UI affects approximately five million women in England and Wales aged over 20, yet NICE say that this subject remains taboo and many women are too embarrassed to discuss it with their GP.
NICE highlights that identification of the type of UI is vital and recommends that a full history is taken to aid diagnosis.
Simple treatment options are outlined, such as losing weight, if the patient is overweight, and asking the patient to monitor how much they drink. Specific programmes of pelvic floor muscle training and bladder training are also included, and tailored to the type of UI.
Paul Hilton, Consultant Gynaecologist and Chair of the Guideline Development Group, said: ‘Incontinence is one of the last taboo subjects in healthcare, which patients have often been reluctant to discuss, and the medical profession slow to address. I am therefore delighted to see the publication of this guideline on managing urinary incontinence in women by NICE. The guideline sets standards for all health care professionals on the best ways of assessing and treating the condition, and should help to limit variations in standards and access to care.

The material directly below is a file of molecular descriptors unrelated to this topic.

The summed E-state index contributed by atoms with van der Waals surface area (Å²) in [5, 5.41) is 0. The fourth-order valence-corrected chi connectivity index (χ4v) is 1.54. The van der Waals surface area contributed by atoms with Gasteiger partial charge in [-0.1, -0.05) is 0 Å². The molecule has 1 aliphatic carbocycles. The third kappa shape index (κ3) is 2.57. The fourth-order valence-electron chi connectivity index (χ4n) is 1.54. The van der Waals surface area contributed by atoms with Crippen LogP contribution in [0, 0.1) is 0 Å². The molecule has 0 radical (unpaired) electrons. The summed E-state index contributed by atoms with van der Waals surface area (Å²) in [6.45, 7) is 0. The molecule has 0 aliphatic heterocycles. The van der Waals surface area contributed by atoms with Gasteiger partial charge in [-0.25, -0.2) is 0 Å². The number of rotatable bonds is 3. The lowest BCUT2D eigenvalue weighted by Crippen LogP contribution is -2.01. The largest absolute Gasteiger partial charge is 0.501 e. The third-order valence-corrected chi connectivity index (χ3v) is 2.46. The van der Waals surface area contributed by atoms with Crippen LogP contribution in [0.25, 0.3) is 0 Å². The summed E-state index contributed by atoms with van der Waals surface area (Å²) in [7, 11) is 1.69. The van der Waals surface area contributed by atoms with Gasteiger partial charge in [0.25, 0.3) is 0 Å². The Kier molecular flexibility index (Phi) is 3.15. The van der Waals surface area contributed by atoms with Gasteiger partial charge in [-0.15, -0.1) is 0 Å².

‘I see perhaps 1500 women per year with urinary incontinence, and many are concerned that nothing can be done to help them. This guideline clearly sets out what the treatment options are for the main types of urinary incontinence, so that women can have an informed discussion with their health professional about their condition.’